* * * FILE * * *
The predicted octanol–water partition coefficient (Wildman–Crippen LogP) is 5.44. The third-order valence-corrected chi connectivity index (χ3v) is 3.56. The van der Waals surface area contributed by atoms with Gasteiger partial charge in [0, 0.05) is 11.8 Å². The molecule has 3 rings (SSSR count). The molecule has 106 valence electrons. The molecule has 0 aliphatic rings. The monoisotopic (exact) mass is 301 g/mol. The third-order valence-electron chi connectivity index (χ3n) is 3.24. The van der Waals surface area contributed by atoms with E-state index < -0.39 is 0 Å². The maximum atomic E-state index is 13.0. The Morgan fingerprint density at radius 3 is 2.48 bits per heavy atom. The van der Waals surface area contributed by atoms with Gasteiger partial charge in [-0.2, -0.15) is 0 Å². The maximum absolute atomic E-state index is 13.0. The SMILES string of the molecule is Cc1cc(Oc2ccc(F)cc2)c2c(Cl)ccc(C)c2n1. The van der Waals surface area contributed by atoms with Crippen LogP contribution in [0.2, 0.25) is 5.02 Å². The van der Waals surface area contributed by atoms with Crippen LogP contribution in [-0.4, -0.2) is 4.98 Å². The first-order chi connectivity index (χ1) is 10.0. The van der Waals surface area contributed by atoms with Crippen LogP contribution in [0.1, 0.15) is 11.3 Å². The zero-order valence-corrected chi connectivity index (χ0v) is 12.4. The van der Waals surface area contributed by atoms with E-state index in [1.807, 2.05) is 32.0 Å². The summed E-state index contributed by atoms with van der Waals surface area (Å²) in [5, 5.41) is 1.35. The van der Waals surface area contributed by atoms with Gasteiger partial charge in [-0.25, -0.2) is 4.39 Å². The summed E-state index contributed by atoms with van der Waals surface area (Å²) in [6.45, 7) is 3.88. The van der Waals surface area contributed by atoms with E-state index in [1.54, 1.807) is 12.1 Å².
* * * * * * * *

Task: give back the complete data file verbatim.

The predicted octanol–water partition coefficient (Wildman–Crippen LogP) is 5.44. The third-order valence-corrected chi connectivity index (χ3v) is 3.56. The van der Waals surface area contributed by atoms with Gasteiger partial charge in [0, 0.05) is 11.8 Å². The molecule has 3 rings (SSSR count). The molecule has 106 valence electrons. The molecule has 0 aliphatic rings. The monoisotopic (exact) mass is 301 g/mol. The third-order valence-electron chi connectivity index (χ3n) is 3.24. The van der Waals surface area contributed by atoms with E-state index < -0.39 is 0 Å². The maximum atomic E-state index is 13.0. The Morgan fingerprint density at radius 3 is 2.48 bits per heavy atom. The van der Waals surface area contributed by atoms with Gasteiger partial charge in [-0.2, -0.15) is 0 Å². The maximum absolute atomic E-state index is 13.0. The SMILES string of the molecule is Cc1cc(Oc2ccc(F)cc2)c2c(Cl)ccc(C)c2n1. The van der Waals surface area contributed by atoms with Crippen LogP contribution in [0.2, 0.25) is 5.02 Å². The van der Waals surface area contributed by atoms with Crippen LogP contribution in [-0.4, -0.2) is 4.98 Å². The first-order chi connectivity index (χ1) is 10.0. The van der Waals surface area contributed by atoms with Crippen LogP contribution in [0.1, 0.15) is 11.3 Å². The zero-order valence-corrected chi connectivity index (χ0v) is 12.4. The van der Waals surface area contributed by atoms with E-state index in [1.807, 2.05) is 32.0 Å². The summed E-state index contributed by atoms with van der Waals surface area (Å²) in [5, 5.41) is 1.35. The van der Waals surface area contributed by atoms with Gasteiger partial charge in [-0.25, -0.2) is 4.39 Å². The summed E-state index contributed by atoms with van der Waals surface area (Å²) in [6.45, 7) is 3.88. The van der Waals surface area contributed by atoms with E-state index in [1.54, 1.807) is 12.1 Å².